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Notice of Underreported Income

Phishing bait: Notice from the IRS indicating the recipient has unreported or underreported income.

Example:   [Collected via e-mail, September 2009]

Subject: Notice of Underreported Income
From: no-reply@irs.gov


Taxpayer ID: smith-00000174073547US
Tax Type: INCOME TAX
Issue: Unreported/Underreported Income (Fraud Application)
Please review your tax statement on Internal Revenue Service (IRS) website

(click on the link below):
review tax statement for taxpayer id: smith-00000174073547US
Internal Revenue Service
 

Origins: Notices purporting to come from the Internal Revenue Service (IRS) make good phishing bait for a number of reasons:
  • Notices from institutions of the federal government (especially an agency with the ominous reputation of the IRS) grab people's attention.
  • Unlike other phishing schemes that emulate mailings from various private financial institutions (e.g., Bank of America) and are therefore easily recognized as phony by many recipients (because they do no business with those companies), a forged IRS notice has the potential to take in a much larger pool of victims, as most adult U.S. residents have dealings with that agency.
  • Many people find the federal income tax filing process complicated and confusing, so the idea that they might have unclaimed refunds or payments awaiting them seems plausible.
A September 2009 mass e-mailing took advantage of those points, spamming Internet users with phony notices
that warned recipients they might be targets of IRS fraud investigations due to having unreported or underreported income and invited them to click on a link to "review" their "tax statements" on the IRS web site. (The provided link led to an .EXE file that was likely a carrier of some form of malware.)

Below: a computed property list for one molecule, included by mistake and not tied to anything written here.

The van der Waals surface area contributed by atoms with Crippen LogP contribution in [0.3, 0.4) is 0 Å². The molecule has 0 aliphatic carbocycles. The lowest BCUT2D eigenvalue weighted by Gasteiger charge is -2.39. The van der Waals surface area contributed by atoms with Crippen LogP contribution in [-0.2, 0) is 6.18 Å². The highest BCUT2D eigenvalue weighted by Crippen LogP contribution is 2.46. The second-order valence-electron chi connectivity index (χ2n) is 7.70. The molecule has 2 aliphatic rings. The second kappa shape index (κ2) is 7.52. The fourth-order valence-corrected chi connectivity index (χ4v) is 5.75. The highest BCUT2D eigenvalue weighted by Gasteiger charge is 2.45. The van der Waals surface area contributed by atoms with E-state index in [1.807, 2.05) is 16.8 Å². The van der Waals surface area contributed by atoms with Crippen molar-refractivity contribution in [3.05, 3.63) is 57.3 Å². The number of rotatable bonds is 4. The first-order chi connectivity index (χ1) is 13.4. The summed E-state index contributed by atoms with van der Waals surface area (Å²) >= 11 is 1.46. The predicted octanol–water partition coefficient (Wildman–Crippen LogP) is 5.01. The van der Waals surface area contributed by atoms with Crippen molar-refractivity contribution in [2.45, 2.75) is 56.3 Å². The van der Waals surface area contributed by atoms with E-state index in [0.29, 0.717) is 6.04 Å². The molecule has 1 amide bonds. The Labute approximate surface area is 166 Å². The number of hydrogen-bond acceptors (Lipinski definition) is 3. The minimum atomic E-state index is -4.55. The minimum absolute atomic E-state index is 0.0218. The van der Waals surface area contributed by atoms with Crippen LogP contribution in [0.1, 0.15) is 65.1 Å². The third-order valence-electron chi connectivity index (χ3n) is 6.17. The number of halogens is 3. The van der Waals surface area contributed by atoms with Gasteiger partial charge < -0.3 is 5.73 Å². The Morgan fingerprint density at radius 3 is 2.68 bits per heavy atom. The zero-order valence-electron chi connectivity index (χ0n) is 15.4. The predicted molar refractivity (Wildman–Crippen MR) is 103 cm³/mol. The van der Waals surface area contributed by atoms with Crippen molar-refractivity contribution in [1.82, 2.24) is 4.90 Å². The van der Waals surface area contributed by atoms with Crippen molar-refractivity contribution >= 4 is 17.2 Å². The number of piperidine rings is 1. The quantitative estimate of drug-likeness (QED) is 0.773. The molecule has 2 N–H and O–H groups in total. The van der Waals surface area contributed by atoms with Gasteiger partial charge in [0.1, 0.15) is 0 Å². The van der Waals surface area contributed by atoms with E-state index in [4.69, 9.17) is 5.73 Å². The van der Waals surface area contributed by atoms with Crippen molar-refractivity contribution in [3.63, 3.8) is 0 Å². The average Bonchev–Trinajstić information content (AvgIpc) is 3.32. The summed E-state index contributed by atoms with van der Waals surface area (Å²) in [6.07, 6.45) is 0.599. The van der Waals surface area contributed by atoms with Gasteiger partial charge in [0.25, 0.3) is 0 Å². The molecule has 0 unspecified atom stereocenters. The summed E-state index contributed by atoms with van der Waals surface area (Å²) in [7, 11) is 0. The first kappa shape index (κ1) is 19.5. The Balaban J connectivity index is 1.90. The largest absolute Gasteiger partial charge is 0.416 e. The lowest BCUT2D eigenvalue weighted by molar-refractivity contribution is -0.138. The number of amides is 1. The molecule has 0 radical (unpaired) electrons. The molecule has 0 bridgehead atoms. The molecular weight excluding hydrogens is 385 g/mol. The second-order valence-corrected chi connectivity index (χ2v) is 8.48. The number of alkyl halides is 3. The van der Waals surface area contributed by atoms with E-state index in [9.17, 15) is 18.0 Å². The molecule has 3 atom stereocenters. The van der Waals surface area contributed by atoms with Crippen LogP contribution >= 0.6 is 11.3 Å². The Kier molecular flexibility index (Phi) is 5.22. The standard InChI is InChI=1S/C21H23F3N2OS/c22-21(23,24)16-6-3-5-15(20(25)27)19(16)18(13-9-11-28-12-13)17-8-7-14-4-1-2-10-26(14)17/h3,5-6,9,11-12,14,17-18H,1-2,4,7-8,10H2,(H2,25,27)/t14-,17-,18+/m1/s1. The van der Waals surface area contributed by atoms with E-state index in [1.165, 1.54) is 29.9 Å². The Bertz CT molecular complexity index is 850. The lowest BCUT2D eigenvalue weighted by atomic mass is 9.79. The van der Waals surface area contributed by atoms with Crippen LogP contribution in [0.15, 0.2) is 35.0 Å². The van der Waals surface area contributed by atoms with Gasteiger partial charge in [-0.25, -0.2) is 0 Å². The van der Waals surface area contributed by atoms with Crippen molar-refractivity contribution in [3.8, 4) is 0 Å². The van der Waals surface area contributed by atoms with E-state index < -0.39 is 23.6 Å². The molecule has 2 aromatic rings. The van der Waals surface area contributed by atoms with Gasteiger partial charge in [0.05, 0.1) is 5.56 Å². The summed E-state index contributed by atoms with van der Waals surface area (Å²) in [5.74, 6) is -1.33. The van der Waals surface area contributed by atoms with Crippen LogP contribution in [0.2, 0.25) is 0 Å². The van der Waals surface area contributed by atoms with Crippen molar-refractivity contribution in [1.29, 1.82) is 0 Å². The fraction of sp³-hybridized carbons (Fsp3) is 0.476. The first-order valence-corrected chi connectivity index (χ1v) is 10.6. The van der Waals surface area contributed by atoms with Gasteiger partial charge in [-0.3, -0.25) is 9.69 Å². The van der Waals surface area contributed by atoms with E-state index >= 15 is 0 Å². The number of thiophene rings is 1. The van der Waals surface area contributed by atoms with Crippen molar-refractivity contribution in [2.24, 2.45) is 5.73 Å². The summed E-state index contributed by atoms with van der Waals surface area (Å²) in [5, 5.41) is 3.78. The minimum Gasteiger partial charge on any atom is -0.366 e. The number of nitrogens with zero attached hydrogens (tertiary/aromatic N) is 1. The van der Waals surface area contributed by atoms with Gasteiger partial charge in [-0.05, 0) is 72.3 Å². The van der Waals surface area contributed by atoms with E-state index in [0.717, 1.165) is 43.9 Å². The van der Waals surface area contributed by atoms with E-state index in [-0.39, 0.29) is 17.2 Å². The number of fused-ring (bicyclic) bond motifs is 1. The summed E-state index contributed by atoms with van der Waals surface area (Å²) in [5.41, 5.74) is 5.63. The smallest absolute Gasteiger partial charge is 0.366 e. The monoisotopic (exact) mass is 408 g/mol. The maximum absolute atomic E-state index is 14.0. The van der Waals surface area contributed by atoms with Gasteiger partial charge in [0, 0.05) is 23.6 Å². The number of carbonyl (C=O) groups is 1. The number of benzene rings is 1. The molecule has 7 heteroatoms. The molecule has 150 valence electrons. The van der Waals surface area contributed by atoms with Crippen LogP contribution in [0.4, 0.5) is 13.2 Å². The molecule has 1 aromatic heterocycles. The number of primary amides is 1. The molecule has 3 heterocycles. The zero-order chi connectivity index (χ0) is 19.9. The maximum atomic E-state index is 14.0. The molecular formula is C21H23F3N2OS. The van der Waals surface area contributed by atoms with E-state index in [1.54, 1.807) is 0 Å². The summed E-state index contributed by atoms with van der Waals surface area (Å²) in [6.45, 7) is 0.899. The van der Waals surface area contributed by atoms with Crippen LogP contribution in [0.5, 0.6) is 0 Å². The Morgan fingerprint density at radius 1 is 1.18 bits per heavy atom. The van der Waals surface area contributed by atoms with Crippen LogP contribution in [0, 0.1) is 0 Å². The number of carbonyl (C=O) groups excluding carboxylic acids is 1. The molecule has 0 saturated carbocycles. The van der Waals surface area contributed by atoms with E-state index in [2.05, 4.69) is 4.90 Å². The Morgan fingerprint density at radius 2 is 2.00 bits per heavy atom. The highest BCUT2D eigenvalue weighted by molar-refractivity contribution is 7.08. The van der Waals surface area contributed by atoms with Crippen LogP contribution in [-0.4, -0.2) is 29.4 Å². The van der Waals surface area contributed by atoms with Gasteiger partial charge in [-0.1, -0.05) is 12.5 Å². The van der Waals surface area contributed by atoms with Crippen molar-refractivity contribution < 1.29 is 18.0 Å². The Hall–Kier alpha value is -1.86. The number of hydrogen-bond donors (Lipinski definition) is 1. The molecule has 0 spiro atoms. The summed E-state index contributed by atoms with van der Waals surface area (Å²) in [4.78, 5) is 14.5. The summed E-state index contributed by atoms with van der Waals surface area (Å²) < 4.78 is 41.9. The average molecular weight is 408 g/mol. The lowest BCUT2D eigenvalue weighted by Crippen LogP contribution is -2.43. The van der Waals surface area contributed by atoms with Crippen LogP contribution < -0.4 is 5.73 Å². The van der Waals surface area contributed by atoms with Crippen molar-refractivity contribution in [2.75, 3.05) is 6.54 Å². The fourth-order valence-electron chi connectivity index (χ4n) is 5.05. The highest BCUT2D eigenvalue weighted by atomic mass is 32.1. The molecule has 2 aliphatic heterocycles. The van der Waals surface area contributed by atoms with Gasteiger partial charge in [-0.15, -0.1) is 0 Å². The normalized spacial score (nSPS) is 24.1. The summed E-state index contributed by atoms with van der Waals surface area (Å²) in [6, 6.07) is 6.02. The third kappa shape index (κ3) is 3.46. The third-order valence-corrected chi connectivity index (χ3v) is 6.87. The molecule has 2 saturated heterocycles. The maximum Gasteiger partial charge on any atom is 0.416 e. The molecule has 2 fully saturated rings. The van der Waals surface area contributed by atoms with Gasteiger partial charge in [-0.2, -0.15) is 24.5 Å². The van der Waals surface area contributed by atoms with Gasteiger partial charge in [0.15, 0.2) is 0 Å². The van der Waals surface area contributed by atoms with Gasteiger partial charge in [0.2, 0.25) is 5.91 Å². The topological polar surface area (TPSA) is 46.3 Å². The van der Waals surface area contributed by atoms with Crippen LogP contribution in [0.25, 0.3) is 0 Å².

The IRS never sends out unsolicited e-mails to taxpayers. When the IRS needs to contact a taxpayer, it sends notice via U.S. Mail, and every such notice includes a telephone number that the recipient can call for confirmation. Should you need to visit the IRS web site for any reason, go there directly (by entering the www.irs.gov URL into your web browser) rather than following links in e-mail messages.

The IRS says about such e-mails that:
The IRS does not initiate taxpayer communications through e-mail. In addition, the IRS does not request detailed personal information through e-mail or ask taxpayers for the PIN numbers, passwords or similar secret access information for their credit card, bank or other financial accounts.

Do not open any attachments to questionable e-mails, which may contain malicious code that will infect your computer. Please be advised that the IRS does not initiate contact with taxpayers via e-mails.
The IRS site contains information about how to report phishing e-mails purporting to originate with the IRS.

Last updated:   9 September 2009

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